When Henry came to the throne, he renewed his offer; but Fernel represented, that the honour was due, for several reasons, and as an hereditary right, to the late king’s physician; and that, as for himself, he wanted some time for experiments concerning several discoveries he had made relating to physic. The king admitted this: but as soon as Francis the First’s physician died, Fernel was obliged to fill his place at Henry the Second’s court. Here just the contrary to what he dreaded came to pass: for he enjoyed more rest and more leisure at court than he had done at Paris; and he might have considered the court as an agreeable retirement, had it not been for the journeys which the new civil war obliged the king to take. Being returned from the expedition of Calais, he made his wife come to Fontainbleau: but this good woman was so afflicted at being obliged to leave her relations, that she fell sick soon after, and died delirious; and her death grieved Fernel to such a degree, that he died within a month after she was buried, in 1558. Fernel acquired a vast estate by his business. Plantius, his disciple and biographer, tells us, that while he was with him, his gains amounted often to above 12,000 livres a year, and seldom under 10,000. He is considered as one of the great restorers of medicine, and the first after Galen who wrote ably on the nature and cause of diseases. His posterity were long respected on his account.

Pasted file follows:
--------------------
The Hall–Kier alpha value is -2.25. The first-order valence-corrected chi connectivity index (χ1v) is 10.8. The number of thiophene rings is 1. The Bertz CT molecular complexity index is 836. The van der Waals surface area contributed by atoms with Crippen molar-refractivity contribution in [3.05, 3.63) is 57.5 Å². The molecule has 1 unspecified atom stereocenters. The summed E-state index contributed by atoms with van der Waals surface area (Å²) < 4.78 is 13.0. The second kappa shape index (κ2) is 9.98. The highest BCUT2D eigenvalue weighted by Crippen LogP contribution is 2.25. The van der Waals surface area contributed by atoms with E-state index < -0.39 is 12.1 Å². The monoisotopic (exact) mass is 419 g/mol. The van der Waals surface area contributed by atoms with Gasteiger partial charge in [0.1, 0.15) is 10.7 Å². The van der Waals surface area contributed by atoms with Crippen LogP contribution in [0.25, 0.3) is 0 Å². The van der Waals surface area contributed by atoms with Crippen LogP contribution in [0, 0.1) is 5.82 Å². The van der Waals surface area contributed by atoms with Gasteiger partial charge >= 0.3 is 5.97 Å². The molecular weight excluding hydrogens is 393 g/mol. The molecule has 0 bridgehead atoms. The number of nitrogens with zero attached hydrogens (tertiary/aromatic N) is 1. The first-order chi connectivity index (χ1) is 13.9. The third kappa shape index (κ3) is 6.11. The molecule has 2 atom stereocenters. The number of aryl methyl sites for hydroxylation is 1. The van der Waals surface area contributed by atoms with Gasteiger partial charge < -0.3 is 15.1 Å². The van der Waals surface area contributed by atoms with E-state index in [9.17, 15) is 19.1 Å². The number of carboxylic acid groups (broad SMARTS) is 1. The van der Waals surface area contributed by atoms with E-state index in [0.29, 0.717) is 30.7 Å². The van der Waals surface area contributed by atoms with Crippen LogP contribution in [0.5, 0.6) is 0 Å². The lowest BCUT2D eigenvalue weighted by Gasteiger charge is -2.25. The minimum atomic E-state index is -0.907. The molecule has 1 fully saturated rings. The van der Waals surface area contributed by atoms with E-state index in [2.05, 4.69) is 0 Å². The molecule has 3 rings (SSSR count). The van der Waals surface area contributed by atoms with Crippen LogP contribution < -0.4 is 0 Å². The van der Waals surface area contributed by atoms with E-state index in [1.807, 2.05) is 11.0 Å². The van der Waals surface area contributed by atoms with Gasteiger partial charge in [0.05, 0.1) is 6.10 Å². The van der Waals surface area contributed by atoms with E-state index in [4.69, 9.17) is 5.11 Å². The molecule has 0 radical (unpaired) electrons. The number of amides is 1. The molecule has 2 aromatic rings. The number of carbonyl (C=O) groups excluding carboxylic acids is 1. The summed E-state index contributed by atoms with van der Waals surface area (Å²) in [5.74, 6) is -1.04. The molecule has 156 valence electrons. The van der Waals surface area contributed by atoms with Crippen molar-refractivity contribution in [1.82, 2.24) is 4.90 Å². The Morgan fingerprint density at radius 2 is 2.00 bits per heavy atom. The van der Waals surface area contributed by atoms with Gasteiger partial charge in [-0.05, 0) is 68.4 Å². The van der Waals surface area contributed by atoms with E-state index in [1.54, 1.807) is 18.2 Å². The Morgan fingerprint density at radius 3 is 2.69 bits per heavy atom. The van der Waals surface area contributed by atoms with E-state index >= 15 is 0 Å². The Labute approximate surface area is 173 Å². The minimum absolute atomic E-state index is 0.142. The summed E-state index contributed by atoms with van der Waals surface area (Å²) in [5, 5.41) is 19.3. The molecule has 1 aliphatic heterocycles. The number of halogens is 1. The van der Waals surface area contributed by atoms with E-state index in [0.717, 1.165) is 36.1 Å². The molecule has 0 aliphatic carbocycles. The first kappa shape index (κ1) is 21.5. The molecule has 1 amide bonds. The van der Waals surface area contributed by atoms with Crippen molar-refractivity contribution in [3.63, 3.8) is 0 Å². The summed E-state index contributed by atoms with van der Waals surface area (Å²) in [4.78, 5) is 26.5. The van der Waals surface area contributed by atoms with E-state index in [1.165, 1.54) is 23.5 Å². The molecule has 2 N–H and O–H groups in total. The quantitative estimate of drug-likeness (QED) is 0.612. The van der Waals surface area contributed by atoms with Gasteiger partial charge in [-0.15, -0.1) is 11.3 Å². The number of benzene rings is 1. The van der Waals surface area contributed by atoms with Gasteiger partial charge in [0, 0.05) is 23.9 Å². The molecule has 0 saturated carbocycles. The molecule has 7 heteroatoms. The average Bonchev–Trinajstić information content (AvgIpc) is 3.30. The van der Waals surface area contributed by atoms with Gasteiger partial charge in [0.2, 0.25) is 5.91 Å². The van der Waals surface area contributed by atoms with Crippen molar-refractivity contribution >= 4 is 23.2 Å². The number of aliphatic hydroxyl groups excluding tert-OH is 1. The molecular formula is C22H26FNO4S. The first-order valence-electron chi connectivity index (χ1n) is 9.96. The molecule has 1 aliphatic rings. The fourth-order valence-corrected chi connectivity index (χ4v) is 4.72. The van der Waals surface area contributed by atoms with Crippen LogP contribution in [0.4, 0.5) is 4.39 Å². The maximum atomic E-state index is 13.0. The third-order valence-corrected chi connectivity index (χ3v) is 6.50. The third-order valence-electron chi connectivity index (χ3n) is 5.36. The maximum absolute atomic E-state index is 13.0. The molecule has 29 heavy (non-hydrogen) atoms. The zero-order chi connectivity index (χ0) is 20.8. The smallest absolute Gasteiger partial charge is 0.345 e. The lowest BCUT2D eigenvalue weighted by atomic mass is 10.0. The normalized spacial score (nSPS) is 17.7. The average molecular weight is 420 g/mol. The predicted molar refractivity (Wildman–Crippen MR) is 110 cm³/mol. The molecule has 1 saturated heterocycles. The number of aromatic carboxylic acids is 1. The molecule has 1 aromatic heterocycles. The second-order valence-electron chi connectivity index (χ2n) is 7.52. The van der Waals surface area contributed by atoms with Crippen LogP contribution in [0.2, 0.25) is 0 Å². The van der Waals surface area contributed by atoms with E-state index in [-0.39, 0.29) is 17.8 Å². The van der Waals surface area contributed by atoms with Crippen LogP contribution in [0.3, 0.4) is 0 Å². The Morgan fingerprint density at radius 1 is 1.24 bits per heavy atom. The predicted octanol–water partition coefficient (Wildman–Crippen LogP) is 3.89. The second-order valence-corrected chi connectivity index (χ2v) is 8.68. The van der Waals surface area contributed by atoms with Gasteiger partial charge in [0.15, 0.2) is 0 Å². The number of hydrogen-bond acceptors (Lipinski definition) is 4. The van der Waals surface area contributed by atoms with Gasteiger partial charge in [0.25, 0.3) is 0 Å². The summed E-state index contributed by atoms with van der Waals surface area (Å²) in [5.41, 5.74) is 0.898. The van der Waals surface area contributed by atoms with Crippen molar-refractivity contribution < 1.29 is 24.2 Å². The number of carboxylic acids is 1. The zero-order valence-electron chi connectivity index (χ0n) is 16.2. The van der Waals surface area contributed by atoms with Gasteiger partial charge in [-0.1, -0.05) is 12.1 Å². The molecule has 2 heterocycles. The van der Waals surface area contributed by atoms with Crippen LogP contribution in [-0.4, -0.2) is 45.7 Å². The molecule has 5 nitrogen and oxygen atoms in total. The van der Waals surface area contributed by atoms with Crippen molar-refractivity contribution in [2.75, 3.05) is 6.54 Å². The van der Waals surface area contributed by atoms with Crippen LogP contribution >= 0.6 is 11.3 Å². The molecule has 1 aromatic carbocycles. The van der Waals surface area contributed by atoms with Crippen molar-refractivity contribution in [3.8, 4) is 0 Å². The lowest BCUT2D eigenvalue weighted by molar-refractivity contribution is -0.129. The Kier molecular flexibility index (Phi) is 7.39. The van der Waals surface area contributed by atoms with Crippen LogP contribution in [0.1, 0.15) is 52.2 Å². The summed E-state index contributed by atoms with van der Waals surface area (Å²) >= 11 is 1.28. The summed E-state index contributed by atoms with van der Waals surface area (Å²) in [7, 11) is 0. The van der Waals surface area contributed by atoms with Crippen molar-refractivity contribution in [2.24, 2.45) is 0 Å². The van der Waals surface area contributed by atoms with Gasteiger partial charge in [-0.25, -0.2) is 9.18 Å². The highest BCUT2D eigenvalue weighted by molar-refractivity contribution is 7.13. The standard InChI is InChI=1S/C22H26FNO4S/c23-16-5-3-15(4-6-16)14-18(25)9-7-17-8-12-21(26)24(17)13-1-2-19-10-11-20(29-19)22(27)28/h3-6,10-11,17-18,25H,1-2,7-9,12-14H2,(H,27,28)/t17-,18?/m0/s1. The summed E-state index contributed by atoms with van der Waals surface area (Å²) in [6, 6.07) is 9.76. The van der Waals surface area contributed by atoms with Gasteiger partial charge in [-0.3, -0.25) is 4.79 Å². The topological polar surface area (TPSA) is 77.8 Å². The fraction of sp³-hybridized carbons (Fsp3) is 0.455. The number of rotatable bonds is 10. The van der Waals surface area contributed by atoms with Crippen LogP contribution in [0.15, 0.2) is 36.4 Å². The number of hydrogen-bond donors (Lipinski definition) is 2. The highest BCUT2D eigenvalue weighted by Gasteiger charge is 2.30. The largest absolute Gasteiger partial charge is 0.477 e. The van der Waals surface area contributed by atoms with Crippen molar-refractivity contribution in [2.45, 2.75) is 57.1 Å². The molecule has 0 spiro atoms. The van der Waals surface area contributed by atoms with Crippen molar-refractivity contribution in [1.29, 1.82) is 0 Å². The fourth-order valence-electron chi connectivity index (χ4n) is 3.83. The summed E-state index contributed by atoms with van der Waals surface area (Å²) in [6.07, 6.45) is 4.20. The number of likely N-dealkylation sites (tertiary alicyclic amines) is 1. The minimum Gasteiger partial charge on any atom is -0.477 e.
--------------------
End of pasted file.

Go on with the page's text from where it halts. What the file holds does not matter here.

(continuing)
His works are, 1. “Monalosph atrium partibus constans quatuor, &c.Paris, 1526. 2. “De Proportionibns, libri duo,” ibid. 1528. 3. “Cosmo-theoria libros duos complexa,” ibid. 1528. 4. “De naturali parte Medicinsr, libri septem,” ibid. 1532. 5. “De vacuandi ratione, liber,” ibid. 1545. 6. “De abditis rerum cau.njs, libri duo, 17 ibid. 1548. This work underwent nearly thirty subsequent editions. 7.” Medicina, ad Henricum II. &c.“1554. This collection has been still more frequently reprinted, with some changes of the title. 8.” Therapeutices universalis, seu medendt rationis libri septem,“Lugduni, 1659. 6.” Consiliorum Medicinalium liber,“Paris, 1532; many times reprinted. 10.” Febrium curandarum methodus generalis,“Francfort, 1577; a posthumous work. 11.” De Luis venereae curatione perfectissima liber,“Antwerp, 1579. dited by Gisselin, a physician of Bruges. Some other | parts of his works have been translated, or edited separately since his death. Eloy remarks, that as many thin 0-5 taken from the Arabian writers are found in the works of Fernel, and as the elegant Latinity in which he has repeated them is generally admired, the following bon mot has been applied to him” Fscees Arabuin melle Latinitatis condidit." 1


Bayle in Gen. Dict. —Moreri. —Haller in all his Bibliothecas. Blount’s Censura. Rees’s Cyclopædia from —Eloy.Saxii Onomast,